Tucked away out of the hustle and bustle of the city is a leafy green park with an interesting background. It is a City of London park with historic hidden memorials called Postman‘s Park. Here you can learn about the Everyday Heroes of London and the heroic self-sacrifice they gave in Victorian times.
Postman’s Park stands on the site of a previous church and it is one of the largest hidden gardens located in the City of London. It opened in 1880 and it quickly became a popular leisure place to go for the post office workers. On their breaks they would sit in the park, thus the park soon becoming known as “Postman’s Park.”
If you are looking for somewhere interesting and quiet to go to in the City of London then this is everything you need to know about London’s Postman’s Park Memorial.. It may seem like any ordinary park however there is something quite unique about this park as it has a memorial wall that tells sad stories of the past heroes who sacrificed their own lives for others.
Everything you need to know before you go to Postman’s Park Memorial in London, a park with heroic hidden memorials that tell a story of self-sacrifice
If you are wandering through this part of the city you may just miss this park memorial which is also known as the Watts memorial. This real hidden gem is a calm oasis in the bustle of London and it’s truly worth visiting. So if you are anywhere near the St Paul’s region of the city or if you are a history lover a trip to the Park memorial is a must. The park is also free to visit and an ideal place to stop for lunch. You could even grab a sandwich in the nearby Sandwhich shop Piccolo Bar in Gresham street. It is the perfect place to sit and eat lunch and reflect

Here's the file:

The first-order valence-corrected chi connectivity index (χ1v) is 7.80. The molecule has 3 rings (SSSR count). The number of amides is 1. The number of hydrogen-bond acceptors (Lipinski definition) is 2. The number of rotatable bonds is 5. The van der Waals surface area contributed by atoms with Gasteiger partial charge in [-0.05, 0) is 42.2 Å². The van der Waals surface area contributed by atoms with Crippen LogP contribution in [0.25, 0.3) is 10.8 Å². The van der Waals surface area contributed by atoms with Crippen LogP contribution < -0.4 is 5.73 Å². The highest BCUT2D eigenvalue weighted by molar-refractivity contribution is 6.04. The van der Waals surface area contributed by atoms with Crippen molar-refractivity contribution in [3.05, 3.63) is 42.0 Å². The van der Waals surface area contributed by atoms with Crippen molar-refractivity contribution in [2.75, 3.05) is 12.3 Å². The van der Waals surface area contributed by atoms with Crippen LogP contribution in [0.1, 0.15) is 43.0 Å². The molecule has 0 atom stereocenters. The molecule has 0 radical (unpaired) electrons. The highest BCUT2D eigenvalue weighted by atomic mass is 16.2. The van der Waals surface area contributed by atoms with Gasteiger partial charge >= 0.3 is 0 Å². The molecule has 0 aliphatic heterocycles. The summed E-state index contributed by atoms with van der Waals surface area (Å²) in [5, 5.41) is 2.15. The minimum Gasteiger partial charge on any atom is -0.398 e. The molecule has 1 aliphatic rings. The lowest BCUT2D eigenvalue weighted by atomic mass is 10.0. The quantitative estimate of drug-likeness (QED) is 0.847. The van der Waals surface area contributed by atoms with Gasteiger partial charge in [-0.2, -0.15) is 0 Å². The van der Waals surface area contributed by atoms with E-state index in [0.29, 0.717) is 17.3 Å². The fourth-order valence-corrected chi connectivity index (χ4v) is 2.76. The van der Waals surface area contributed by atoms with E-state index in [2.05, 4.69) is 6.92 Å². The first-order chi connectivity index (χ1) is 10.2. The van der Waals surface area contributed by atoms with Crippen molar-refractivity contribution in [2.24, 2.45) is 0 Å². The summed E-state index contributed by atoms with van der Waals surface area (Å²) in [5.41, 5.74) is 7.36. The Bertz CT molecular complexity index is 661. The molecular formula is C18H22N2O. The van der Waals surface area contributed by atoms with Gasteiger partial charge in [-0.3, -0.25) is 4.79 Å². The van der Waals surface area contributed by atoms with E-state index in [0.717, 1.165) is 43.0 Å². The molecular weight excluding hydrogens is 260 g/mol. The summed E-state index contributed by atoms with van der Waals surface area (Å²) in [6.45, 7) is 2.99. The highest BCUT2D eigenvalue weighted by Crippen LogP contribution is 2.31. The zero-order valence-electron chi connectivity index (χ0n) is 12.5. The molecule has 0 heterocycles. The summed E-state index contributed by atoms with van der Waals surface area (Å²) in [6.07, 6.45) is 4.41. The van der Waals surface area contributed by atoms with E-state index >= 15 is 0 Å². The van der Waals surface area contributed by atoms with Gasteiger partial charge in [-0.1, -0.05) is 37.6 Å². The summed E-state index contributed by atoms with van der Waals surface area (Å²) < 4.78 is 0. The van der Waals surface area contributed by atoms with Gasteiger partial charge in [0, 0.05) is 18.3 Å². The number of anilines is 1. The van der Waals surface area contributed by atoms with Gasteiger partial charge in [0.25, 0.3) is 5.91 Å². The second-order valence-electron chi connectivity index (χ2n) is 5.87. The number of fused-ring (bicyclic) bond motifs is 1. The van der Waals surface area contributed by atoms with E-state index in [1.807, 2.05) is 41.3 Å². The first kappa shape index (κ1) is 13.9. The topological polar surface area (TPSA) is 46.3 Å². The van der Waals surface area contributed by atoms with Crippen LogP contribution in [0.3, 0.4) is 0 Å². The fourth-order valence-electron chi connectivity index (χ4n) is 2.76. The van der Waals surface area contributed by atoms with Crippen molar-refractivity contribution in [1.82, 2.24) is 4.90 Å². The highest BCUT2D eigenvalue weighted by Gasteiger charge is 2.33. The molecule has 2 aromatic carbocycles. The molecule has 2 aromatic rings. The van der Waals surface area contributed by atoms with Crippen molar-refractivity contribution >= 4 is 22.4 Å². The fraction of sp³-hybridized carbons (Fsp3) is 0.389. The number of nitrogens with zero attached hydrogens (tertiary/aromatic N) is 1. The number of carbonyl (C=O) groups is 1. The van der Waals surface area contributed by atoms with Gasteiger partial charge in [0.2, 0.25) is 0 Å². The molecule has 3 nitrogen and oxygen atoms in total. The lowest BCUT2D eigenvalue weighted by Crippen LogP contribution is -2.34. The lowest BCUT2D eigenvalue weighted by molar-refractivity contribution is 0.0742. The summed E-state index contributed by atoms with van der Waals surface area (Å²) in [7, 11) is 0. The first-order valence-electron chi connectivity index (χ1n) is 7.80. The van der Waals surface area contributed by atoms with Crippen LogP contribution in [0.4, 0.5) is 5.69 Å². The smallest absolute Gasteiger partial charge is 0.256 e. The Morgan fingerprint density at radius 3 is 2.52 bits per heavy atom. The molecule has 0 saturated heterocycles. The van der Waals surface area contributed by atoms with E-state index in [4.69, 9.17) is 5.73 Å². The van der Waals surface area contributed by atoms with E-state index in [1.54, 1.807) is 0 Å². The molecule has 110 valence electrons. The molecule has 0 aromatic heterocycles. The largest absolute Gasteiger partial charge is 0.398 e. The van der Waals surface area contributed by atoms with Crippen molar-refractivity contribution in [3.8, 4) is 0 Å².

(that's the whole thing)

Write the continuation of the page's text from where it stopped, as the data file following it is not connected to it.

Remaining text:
Why is this London park in England with hidden memorials unique?
Of all the London statues and memorials this is one you have to see. Tucked away in Postman’s Park is a wall of beautiful ornate tiles with stories of every day heroes that lost theirs lives trying to save others.
This unique memorial at postmans park was created by George Frederic Watts a Victorian painter. It was built in 1900 and stands overlooking the main part of the park. The large memorial monument consists of a long wooden cloister with a tiled covered roof and a line of benches for seating. Adorning the walls are poignant stories of of men and women’s heroic sacrifice’s on ornate memorial tiles. At the time of opening only four of the memorial tiles were in place.
These tiles were originally manufactured by William De Morgan but after his retirement they were then made by Royal Doulton.
The shelter stretches along a wall and has fifty four memorial tablets commemorating sixty two men, women as well as children, each of whom lost their life while attempting to save another.
Before becoming a Park it was a church yard